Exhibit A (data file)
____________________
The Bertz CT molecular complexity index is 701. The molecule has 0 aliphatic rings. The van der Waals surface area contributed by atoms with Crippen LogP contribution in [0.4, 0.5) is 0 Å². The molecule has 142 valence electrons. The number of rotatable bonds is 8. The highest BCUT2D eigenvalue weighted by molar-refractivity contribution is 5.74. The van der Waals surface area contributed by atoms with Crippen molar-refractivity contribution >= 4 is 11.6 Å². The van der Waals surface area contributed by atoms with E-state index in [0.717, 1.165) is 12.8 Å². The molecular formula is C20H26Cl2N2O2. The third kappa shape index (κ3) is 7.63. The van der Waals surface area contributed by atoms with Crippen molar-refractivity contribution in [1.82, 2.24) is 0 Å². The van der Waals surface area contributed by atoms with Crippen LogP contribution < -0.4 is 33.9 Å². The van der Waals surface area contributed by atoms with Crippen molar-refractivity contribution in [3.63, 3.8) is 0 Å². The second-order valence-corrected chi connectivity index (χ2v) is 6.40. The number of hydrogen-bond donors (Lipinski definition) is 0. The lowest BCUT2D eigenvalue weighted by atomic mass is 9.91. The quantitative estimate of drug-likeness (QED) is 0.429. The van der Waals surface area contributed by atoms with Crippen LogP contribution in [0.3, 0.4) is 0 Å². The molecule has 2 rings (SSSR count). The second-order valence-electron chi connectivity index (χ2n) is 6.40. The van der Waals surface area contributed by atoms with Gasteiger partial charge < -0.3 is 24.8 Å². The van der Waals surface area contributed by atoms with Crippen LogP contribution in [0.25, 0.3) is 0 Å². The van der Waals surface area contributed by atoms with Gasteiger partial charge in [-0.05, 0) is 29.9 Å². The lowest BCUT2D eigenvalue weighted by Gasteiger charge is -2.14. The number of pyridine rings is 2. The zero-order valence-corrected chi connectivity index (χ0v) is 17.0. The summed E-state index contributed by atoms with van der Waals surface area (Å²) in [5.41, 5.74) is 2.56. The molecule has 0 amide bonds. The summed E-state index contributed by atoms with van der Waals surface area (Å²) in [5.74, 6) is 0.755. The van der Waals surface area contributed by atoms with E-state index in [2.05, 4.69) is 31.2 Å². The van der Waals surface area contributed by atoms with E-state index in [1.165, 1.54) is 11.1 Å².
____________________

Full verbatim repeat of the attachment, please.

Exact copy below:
The Bertz CT molecular complexity index is 701. The molecule has 0 aliphatic rings. The van der Waals surface area contributed by atoms with Crippen LogP contribution in [0.4, 0.5) is 0 Å². The molecule has 142 valence electrons. The number of rotatable bonds is 8. The highest BCUT2D eigenvalue weighted by molar-refractivity contribution is 5.74. The van der Waals surface area contributed by atoms with Crippen molar-refractivity contribution >= 4 is 11.6 Å². The van der Waals surface area contributed by atoms with E-state index in [0.717, 1.165) is 12.8 Å². The molecular formula is C20H26Cl2N2O2. The third kappa shape index (κ3) is 7.63. The van der Waals surface area contributed by atoms with Crippen molar-refractivity contribution in [1.82, 2.24) is 0 Å². The van der Waals surface area contributed by atoms with Crippen LogP contribution < -0.4 is 33.9 Å². The van der Waals surface area contributed by atoms with Crippen molar-refractivity contribution in [3.63, 3.8) is 0 Å². The second-order valence-corrected chi connectivity index (χ2v) is 6.40. The number of hydrogen-bond donors (Lipinski definition) is 0. The lowest BCUT2D eigenvalue weighted by atomic mass is 9.91. The quantitative estimate of drug-likeness (QED) is 0.429. The van der Waals surface area contributed by atoms with Crippen LogP contribution in [0.3, 0.4) is 0 Å². The molecule has 2 rings (SSSR count). The second-order valence-electron chi connectivity index (χ2n) is 6.40. The van der Waals surface area contributed by atoms with Gasteiger partial charge < -0.3 is 24.8 Å². The van der Waals surface area contributed by atoms with Crippen LogP contribution in [0.25, 0.3) is 0 Å². The van der Waals surface area contributed by atoms with Gasteiger partial charge in [-0.05, 0) is 29.9 Å². The lowest BCUT2D eigenvalue weighted by Gasteiger charge is -2.14. The number of pyridine rings is 2. The zero-order valence-corrected chi connectivity index (χ0v) is 17.0. The summed E-state index contributed by atoms with van der Waals surface area (Å²) in [5.41, 5.74) is 2.56. The molecule has 0 amide bonds. The summed E-state index contributed by atoms with van der Waals surface area (Å²) in [5.74, 6) is 0.755. The van der Waals surface area contributed by atoms with E-state index in [2.05, 4.69) is 31.2 Å². The van der Waals surface area contributed by atoms with E-state index in [1.165, 1.54) is 11.1 Å².